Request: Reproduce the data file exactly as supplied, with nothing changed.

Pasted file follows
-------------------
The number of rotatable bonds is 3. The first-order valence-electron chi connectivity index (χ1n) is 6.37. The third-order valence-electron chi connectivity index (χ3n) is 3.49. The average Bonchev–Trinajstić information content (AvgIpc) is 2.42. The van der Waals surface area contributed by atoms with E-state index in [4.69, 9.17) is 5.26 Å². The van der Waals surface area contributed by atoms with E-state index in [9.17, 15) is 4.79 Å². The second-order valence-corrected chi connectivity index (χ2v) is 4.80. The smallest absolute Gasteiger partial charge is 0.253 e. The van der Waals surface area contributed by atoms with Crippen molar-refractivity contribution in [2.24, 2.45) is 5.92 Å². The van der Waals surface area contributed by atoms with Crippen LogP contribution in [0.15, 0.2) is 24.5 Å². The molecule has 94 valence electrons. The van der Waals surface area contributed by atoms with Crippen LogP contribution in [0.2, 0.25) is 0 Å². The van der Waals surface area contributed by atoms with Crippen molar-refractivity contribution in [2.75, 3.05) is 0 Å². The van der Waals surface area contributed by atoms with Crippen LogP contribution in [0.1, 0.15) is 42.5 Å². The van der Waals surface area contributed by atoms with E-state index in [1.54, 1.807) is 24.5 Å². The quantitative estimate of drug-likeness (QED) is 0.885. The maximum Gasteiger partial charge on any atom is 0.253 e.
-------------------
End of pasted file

The number of rotatable bonds is 3. The first-order valence-electron chi connectivity index (χ1n) is 6.37. The third-order valence-electron chi connectivity index (χ3n) is 3.49. The average Bonchev–Trinajstić information content (AvgIpc) is 2.42. The van der Waals surface area contributed by atoms with E-state index in [4.69, 9.17) is 5.26 Å². The van der Waals surface area contributed by atoms with E-state index in [9.17, 15) is 4.79 Å². The second-order valence-corrected chi connectivity index (χ2v) is 4.80. The smallest absolute Gasteiger partial charge is 0.253 e. The van der Waals surface area contributed by atoms with Crippen molar-refractivity contribution in [2.24, 2.45) is 5.92 Å². The van der Waals surface area contributed by atoms with Crippen LogP contribution in [0.15, 0.2) is 24.5 Å². The molecule has 94 valence electrons. The van der Waals surface area contributed by atoms with Crippen LogP contribution in [0.2, 0.25) is 0 Å². The van der Waals surface area contributed by atoms with Crippen molar-refractivity contribution in [2.75, 3.05) is 0 Å². The van der Waals surface area contributed by atoms with Crippen LogP contribution in [0.1, 0.15) is 42.5 Å². The van der Waals surface area contributed by atoms with E-state index in [1.54, 1.807) is 24.5 Å². The quantitative estimate of drug-likeness (QED) is 0.885. The maximum Gasteiger partial charge on any atom is 0.253 e.